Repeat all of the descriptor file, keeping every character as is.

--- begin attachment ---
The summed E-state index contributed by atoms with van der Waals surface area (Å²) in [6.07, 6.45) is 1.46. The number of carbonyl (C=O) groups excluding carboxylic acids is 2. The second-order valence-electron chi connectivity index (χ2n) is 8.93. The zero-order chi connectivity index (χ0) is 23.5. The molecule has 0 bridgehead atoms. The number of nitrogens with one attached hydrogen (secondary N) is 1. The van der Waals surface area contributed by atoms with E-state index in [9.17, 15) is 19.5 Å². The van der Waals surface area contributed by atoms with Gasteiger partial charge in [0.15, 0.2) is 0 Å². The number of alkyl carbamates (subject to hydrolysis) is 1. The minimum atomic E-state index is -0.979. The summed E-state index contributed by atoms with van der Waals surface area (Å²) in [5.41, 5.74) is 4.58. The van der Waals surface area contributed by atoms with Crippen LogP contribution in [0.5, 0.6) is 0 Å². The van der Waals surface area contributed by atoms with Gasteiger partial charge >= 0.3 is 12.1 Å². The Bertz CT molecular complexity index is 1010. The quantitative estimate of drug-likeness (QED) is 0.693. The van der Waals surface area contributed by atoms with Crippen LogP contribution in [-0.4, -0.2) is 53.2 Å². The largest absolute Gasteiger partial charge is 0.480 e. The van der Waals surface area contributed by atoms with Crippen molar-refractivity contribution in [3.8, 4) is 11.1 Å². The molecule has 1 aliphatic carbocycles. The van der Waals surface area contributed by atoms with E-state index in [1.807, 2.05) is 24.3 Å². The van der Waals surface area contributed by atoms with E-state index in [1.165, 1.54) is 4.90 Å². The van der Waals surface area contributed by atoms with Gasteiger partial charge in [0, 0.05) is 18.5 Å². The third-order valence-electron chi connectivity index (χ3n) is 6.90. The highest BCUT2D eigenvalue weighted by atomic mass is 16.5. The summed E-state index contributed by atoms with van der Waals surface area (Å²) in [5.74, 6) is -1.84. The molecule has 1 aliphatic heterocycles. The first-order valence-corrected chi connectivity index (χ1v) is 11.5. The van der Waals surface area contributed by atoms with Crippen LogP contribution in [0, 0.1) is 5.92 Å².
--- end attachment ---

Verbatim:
The summed E-state index contributed by atoms with van der Waals surface area (Å²) in [6.07, 6.45) is 1.46. The number of carbonyl (C=O) groups excluding carboxylic acids is 2. The second-order valence-electron chi connectivity index (χ2n) is 8.93. The zero-order chi connectivity index (χ0) is 23.5. The molecule has 0 bridgehead atoms. The number of nitrogens with one attached hydrogen (secondary N) is 1. The van der Waals surface area contributed by atoms with E-state index in [9.17, 15) is 19.5 Å². The van der Waals surface area contributed by atoms with Gasteiger partial charge in [0.15, 0.2) is 0 Å². The number of alkyl carbamates (subject to hydrolysis) is 1. The minimum atomic E-state index is -0.979. The summed E-state index contributed by atoms with van der Waals surface area (Å²) in [5.41, 5.74) is 4.58. The van der Waals surface area contributed by atoms with Crippen LogP contribution in [0.5, 0.6) is 0 Å². The van der Waals surface area contributed by atoms with Gasteiger partial charge >= 0.3 is 12.1 Å². The Bertz CT molecular complexity index is 1010. The quantitative estimate of drug-likeness (QED) is 0.693. The van der Waals surface area contributed by atoms with Crippen LogP contribution in [-0.4, -0.2) is 53.2 Å². The largest absolute Gasteiger partial charge is 0.480 e. The van der Waals surface area contributed by atoms with Crippen molar-refractivity contribution in [3.8, 4) is 11.1 Å². The molecule has 1 aliphatic carbocycles. The van der Waals surface area contributed by atoms with E-state index in [1.807, 2.05) is 24.3 Å². The van der Waals surface area contributed by atoms with E-state index in [1.165, 1.54) is 4.90 Å². The van der Waals surface area contributed by atoms with Gasteiger partial charge in [0, 0.05) is 18.5 Å². The third-order valence-electron chi connectivity index (χ3n) is 6.90. The highest BCUT2D eigenvalue weighted by atomic mass is 16.5. The summed E-state index contributed by atoms with van der Waals surface area (Å²) in [5.74, 6) is -1.84. The molecule has 1 aliphatic heterocycles. The first-order valence-corrected chi connectivity index (χ1v) is 11.5. The van der Waals surface area contributed by atoms with Crippen LogP contribution in [0, 0.1) is 5.92 Å².